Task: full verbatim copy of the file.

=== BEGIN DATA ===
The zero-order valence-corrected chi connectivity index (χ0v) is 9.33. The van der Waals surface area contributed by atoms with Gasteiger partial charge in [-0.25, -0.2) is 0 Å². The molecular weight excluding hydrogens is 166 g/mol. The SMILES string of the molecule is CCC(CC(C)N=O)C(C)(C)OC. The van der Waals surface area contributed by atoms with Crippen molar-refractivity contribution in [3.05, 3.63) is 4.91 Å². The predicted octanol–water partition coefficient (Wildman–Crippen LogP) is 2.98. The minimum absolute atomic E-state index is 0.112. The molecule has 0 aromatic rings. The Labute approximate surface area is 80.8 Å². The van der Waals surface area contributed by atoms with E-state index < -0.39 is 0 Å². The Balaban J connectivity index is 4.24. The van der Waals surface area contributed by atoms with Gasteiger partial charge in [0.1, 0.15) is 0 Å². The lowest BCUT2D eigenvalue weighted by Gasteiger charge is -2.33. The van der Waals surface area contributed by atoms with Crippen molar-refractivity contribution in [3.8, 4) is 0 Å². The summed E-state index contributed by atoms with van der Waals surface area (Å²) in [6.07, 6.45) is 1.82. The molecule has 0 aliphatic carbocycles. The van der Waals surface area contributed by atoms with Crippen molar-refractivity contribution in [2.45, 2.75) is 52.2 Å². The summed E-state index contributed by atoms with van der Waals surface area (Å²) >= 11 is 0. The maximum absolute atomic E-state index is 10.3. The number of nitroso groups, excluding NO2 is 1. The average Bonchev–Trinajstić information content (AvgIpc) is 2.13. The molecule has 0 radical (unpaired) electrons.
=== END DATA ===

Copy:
The zero-order valence-corrected chi connectivity index (χ0v) is 9.33. The van der Waals surface area contributed by atoms with Gasteiger partial charge in [-0.25, -0.2) is 0 Å². The molecular weight excluding hydrogens is 166 g/mol. The SMILES string of the molecule is CCC(CC(C)N=O)C(C)(C)OC. The van der Waals surface area contributed by atoms with Crippen molar-refractivity contribution in [3.05, 3.63) is 4.91 Å². The predicted octanol–water partition coefficient (Wildman–Crippen LogP) is 2.98. The minimum absolute atomic E-state index is 0.112. The molecule has 0 aromatic rings. The Labute approximate surface area is 80.8 Å². The van der Waals surface area contributed by atoms with E-state index < -0.39 is 0 Å². The Balaban J connectivity index is 4.24. The van der Waals surface area contributed by atoms with Gasteiger partial charge in [0.1, 0.15) is 0 Å². The lowest BCUT2D eigenvalue weighted by Gasteiger charge is -2.33. The van der Waals surface area contributed by atoms with Crippen molar-refractivity contribution in [3.8, 4) is 0 Å². The summed E-state index contributed by atoms with van der Waals surface area (Å²) in [6.07, 6.45) is 1.82. The molecule has 0 aliphatic carbocycles. The van der Waals surface area contributed by atoms with Crippen molar-refractivity contribution in [2.45, 2.75) is 52.2 Å². The summed E-state index contributed by atoms with van der Waals surface area (Å²) >= 11 is 0. The maximum absolute atomic E-state index is 10.3. The number of nitroso groups, excluding NO2 is 1. The average Bonchev–Trinajstić information content (AvgIpc) is 2.13. The molecule has 0 radical (unpaired) electrons.